Globe Trot
Palestinians look at damage of a destroyed house where five members of the Ghannam family were killed in an Israeli missile strike.
Associated Press/Photo by Khalil Hamra
Palestinians look at damage of a destroyed house where five members of the Ghannam family were killed in an Israeli missile strike.

Globe Trot: Gaza death toll climbs

International

ISRAEL AND GAZA: Health officials in Gaza say the death toll from Israeli airstrikes has reached 100, as Israel pressed its campaign to shut down rocket attacks from Gaza on Israeli territory. By nightfall Thursday, more than 350 rockets had been fired at Israel, about 90 of them intercepted by Iron Dome, and the Israeli Air Force had carried out almost 900 airstrikes on the Gaza Strip. This map depicts what it would look like on the East Coast if Gaza rocket launchers were your neighbors.

CHINA: In China, abortion is “as common as drinking water,” one woman told reporter June Cheng—and few people, including Christians, know about life inside the womb or understand the abortion procedure. Leaders in China’s growing Christian movement are speaking out, even as the actual number of abortions soars to a likely 30 million a year. This is an exclusive, undercover report in the latest issue of WORLD.

LIBERIA: A record Ebola outbreak continues to rage in West Africa, with 44 new cases and 11 deaths reported in just three days this week. Samaritan’s Purse has assumed responsibility at one of the lead medical facilities treating the deadly virus, which has no vaccine and has a mortality rate between 60 and 90 percent. A new team of medical personnel from North America is joining the effort, and the virus poses high risks also for those treating it.

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INDONESIA: Police in Jakarta prepared for a crackdown on potential unrest after Wednesday’s presidential elections ended in an apparent deadlock. Jakarta governor Joko Widodo led in immediate counts with 52 percent of the vote, but other polls showed ex-army Gen. Prabowo Subianto ahead. A formal count could take two weeks.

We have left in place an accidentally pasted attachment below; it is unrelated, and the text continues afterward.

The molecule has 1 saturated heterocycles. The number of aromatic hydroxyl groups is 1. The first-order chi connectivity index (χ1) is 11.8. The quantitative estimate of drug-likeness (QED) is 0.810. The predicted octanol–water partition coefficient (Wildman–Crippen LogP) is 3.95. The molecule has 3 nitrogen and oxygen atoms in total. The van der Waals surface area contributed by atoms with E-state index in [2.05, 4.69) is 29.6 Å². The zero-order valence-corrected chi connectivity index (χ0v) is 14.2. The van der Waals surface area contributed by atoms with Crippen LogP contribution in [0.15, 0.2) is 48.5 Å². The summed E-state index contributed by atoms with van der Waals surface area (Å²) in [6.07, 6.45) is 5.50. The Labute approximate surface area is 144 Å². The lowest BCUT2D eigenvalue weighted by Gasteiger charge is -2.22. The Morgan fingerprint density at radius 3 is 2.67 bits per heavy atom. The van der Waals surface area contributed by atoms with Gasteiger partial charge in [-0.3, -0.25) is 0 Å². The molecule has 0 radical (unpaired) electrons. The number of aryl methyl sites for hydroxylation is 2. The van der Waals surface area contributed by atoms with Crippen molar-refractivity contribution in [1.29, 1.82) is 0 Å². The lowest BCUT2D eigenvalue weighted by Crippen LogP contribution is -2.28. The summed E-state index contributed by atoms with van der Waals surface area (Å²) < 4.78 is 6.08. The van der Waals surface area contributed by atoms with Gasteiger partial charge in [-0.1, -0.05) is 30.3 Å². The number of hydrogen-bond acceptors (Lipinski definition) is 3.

SOUTH SUDAN: The EU has followed the United States today in imposing sanctions on two leading South Sudanese military figures accused of spawning fighting within the fledgling government that has killed thousands and displaced more than 1 million since it erupted in December. Rebel commander Peter Gadet and army commander Santino Deng also have been linked to atrocities.

EL SALVADOR: Gang warfare on one recent weekend in the capital San Salvador resulted in 31 deaths, as an OAS-negotiated truce between rival gangs has fallen apart. “The control the gangs hold over their territories has never been so complete. It is without precedent,” said Carlos E. Ponce, a criminologist and former adviser to the National Civilian Police.

WORLD CUP: Ahead of Sunday’s finale between Germany and Argentina, 200 fans from Ghana, part of an entourage sponsored by the Ghanaian government, have requested asylum in Brazil—claiming to be Muslims fleeing religious conflict.

AMERICANS IN PARIS: The American who took Paris by storm wasn’t a painter or a writer, but a dentist.

"Today when we think of Americans in Paris during the late 19th and early 20th centuries, the figures that come to mind are mostly Left Bank creative types: John Singer Sargent, Gertrude Stein, F. Scott Fitzgerald, Ernest Hemingway. But Thomas Evans was just one of many who came from the land of the free to the City of Light not to write or paint but to work."

Mindy Belz
Mindy Belz

Mindy travels to the far corners of the globe as the editor of WORLD and lives with her family in the mountains of western North Carolina. Follow Mindy on Twitter @mcbelz.

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